So I continue to re-enter WoW now and again to try to pick up my character, but I still fall into my old rut or not being able to get far or level up in a faster way. So I pull out my old standby. . .
I started playing Kingdom of Loathing in 2007 during a time when my life was chaotic. Ray introduced me to the game and we played together. We'd share items and we joined a guild together. I still pop on to play once in a while, but they've had some changes and it makes it hard for me to log in or I feel too out of step to achieve certain things. I usually head back into the game in December when the site celebrates Crimbo, which is always a great deal of fun with special christmas-based quests and items. Sometimes they break out and do great holiday themed stuff. I try to check-in often for neat gimmicks. Like right now they're doing something for their Trick-or-Treat quest and I'm keeping an eye on it. I enjoy being a Pastamancer, but there are some pretty fun characters you can be.
I love the game so much that I have Kingdom of Loathing pint glasses and Friend Jim funded Mr. Card Game from Kickstarter as a present for me a year ago (We're hoping it arrives someday. . .haha)! I like the nerdland quality of the webgame and I love the stick figures. When I teach my kids and ask them to draw stuff and they get all self-conscious about drawing pictures. I tell them to try their best and stick figures are alright by me. I'm anxious to see the game, though, because I'm excited about how I could potentially use it in my classroom.
Sadly, there are times when these oldy-but-goody games don't feed the need I have for gaming. Sure I could pick up one of my gaming consoles and play out my games there. I am still a firm believer in the awesomeness of Wii. My daughter now loves playing with it, so that's a bonus. Our Xbox360 is always left in question for me. A certain owner of a certain system tried to fix some of the problems with it and I still haven't ascertained its current functional status. If I did, though, start a game on a console on our TV, my daughter wouldn't give me the space I needed. Plus a certain husband wants to watch his MSNBC shows. . .bllllaaaaaaaaaaaahhhh.
That leaves me with computer games. I have been lurking around Steam for a while. I learned about Humble Bundles over the summer and I found out that Friend Jim and Ray were playing games they purhcased through Humble Bundle on this site called Steam. Look at them leaving me out of everything cool. Granted, my time is incredibly limited for gaming, but sometimes you just need that release from all the anxiety and stress.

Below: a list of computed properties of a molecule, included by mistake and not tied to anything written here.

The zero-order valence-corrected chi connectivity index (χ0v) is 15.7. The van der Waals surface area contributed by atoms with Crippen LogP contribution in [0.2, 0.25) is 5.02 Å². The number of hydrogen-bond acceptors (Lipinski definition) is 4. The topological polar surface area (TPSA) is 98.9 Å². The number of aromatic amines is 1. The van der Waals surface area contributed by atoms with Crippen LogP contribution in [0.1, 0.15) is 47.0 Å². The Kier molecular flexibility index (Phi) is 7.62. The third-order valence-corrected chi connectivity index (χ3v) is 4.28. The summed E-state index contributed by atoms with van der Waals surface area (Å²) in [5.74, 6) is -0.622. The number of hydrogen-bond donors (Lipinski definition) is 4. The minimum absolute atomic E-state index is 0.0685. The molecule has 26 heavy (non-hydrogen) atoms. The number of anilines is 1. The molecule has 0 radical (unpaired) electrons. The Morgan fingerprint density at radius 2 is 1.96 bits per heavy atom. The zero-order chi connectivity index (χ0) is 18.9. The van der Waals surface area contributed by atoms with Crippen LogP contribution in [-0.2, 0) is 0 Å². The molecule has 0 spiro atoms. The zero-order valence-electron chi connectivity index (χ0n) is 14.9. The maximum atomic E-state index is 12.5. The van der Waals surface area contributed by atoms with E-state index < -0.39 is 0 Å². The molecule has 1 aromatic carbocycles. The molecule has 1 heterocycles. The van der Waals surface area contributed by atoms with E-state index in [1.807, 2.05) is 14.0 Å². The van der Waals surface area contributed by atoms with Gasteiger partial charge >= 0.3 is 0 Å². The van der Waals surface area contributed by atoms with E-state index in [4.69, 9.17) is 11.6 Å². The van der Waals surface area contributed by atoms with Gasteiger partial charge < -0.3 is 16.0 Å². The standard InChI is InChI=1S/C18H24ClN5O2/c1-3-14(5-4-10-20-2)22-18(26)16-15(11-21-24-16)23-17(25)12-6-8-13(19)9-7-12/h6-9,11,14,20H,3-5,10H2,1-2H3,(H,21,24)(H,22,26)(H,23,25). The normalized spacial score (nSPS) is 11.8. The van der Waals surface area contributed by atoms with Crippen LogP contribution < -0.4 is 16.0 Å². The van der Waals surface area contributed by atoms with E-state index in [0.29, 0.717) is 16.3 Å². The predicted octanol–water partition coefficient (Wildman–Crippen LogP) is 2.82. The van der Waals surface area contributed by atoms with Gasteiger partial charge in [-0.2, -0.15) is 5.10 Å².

Since my husband left for the night to tabletop game (I didn't go, because we didn't have a sitter for my daughter), I wanted to play a "video game" (I also had a day off the next day). I'd been itching to play for a while. So I kept browsing Steam, but I also didn't have the money to drop on a new game. I texted Friend Jim and when he got home from work he listed off a bunch of games that Ray had on Steam, since I didn't hear back from my husband about the PC games he had and where they had been stored during the move. So I logged into my husband's Steam account (oh evil wife that I am) and started browsing the games Friend Jim recommended. Not surprising, none were what I was really looking for, but it was something different to engage with.
The game I opted to play, because upon opening the game the visuals stunned me, was Dear Esther. Dear Esther is a story-driven game from The Chinese Room, a British game development company. You walk through a landscape and have elements of the story revealed to you. Instead of it just being a clue-finding game, you have parts of the story shared as you arrive at each location. What throws me off is it being a first-person point of view. I'm used to having a more third-person perspective on a game. It feels more comfortable. That's probably why I don't play FP-shooter games.
Bottom line here is that I branched out into a new gaming platform and I am totally psyched about it. Dear Esther told an incredibly spooky story that offered great visual surprises throughout the story. You are on an island and you are listening to voice-overs of letters to a woman named Esther. It has a very British feel to it, which I found enjoyable. Replay-ability has at least an additional play or two out of it now that I've gone through it once for the standard effect of the game. I learned that certain pieces of information are omitted and offered during certain plays depending on which letters or areas are accessed. The game in its four parts was long, but I found it to have unique gaming features and a compelling storyline that had me spooked enough to be freaked when my daughter snuck downstairs and ambushed me with claims of her face hurting (she has a mouth owie).
Now I recommend a play of it if you're looking for something a little disturbing this time of year and you're looking for something visually stunning with a simplistic gameplay style. Just watch out for the water and the shadows!